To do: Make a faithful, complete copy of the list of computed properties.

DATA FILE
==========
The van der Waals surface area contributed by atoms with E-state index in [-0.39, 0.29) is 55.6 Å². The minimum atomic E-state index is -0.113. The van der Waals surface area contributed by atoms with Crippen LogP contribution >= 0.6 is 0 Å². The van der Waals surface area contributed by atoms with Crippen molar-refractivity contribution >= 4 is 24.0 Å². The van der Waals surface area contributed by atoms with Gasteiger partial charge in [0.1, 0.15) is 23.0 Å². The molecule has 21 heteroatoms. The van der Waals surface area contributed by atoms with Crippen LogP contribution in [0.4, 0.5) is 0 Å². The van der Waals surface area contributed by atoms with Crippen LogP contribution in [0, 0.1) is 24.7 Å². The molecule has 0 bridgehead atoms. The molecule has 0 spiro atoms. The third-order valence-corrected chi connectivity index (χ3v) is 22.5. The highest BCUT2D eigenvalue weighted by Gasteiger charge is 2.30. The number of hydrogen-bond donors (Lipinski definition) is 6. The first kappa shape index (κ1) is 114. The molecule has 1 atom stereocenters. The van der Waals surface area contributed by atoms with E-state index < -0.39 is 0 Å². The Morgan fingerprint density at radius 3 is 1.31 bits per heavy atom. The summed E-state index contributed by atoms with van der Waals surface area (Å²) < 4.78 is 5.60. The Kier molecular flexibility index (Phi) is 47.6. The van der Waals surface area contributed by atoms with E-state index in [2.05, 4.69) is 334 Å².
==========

The van der Waals surface area contributed by atoms with E-state index in [-0.39, 0.29) is 55.6 Å². The minimum atomic E-state index is -0.113. The van der Waals surface area contributed by atoms with Crippen LogP contribution >= 0.6 is 0 Å². The van der Waals surface area contributed by atoms with Crippen molar-refractivity contribution >= 4 is 24.0 Å². The van der Waals surface area contributed by atoms with Gasteiger partial charge in [0.1, 0.15) is 23.0 Å². The molecule has 21 heteroatoms. The van der Waals surface area contributed by atoms with Crippen LogP contribution in [0.4, 0.5) is 0 Å². The van der Waals surface area contributed by atoms with Crippen LogP contribution in [0, 0.1) is 24.7 Å². The molecule has 0 bridgehead atoms. The molecule has 0 spiro atoms. The third-order valence-corrected chi connectivity index (χ3v) is 22.5. The highest BCUT2D eigenvalue weighted by Gasteiger charge is 2.30. The number of hydrogen-bond donors (Lipinski definition) is 6. The first kappa shape index (κ1) is 114. The molecule has 1 atom stereocenters. The van der Waals surface area contributed by atoms with E-state index < -0.39 is 0 Å². The Morgan fingerprint density at radius 3 is 1.31 bits per heavy atom. The summed E-state index contributed by atoms with van der Waals surface area (Å²) < 4.78 is 5.60. The Kier molecular flexibility index (Phi) is 47.6. The van der Waals surface area contributed by atoms with E-state index in [2.05, 4.69) is 334 Å².